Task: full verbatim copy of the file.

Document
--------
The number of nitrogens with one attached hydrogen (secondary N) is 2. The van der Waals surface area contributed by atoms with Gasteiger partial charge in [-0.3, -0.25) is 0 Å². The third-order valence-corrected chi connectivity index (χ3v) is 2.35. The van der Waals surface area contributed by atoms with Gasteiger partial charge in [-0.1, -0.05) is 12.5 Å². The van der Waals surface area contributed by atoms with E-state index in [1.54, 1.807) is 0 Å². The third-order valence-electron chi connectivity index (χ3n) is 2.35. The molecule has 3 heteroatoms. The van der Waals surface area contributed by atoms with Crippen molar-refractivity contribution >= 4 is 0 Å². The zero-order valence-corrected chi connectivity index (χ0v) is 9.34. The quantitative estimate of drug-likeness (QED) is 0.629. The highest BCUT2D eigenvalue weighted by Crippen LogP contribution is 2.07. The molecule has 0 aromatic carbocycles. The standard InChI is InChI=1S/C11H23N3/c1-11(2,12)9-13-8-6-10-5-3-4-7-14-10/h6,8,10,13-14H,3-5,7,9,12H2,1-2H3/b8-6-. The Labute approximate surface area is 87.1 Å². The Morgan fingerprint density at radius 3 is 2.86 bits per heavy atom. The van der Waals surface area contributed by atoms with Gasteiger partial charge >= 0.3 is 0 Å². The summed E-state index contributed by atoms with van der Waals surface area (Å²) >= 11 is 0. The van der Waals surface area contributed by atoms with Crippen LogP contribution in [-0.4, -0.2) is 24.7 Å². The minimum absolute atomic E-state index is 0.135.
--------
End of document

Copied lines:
The number of nitrogens with one attached hydrogen (secondary N) is 2. The van der Waals surface area contributed by atoms with Gasteiger partial charge in [-0.3, -0.25) is 0 Å². The third-order valence-corrected chi connectivity index (χ3v) is 2.35. The van der Waals surface area contributed by atoms with Gasteiger partial charge in [-0.1, -0.05) is 12.5 Å². The van der Waals surface area contributed by atoms with E-state index in [1.54, 1.807) is 0 Å². The third-order valence-electron chi connectivity index (χ3n) is 2.35. The molecule has 3 heteroatoms. The van der Waals surface area contributed by atoms with Crippen molar-refractivity contribution >= 4 is 0 Å². The zero-order valence-corrected chi connectivity index (χ0v) is 9.34. The quantitative estimate of drug-likeness (QED) is 0.629. The highest BCUT2D eigenvalue weighted by Crippen LogP contribution is 2.07. The molecule has 0 aromatic carbocycles. The standard InChI is InChI=1S/C11H23N3/c1-11(2,12)9-13-8-6-10-5-3-4-7-14-10/h6,8,10,13-14H,3-5,7,9,12H2,1-2H3/b8-6-. The Labute approximate surface area is 87.1 Å². The Morgan fingerprint density at radius 3 is 2.86 bits per heavy atom. The van der Waals surface area contributed by atoms with Gasteiger partial charge >= 0.3 is 0 Å². The summed E-state index contributed by atoms with van der Waals surface area (Å²) >= 11 is 0. The van der Waals surface area contributed by atoms with Crippen LogP contribution in [-0.4, -0.2) is 24.7 Å². The minimum absolute atomic E-state index is 0.135.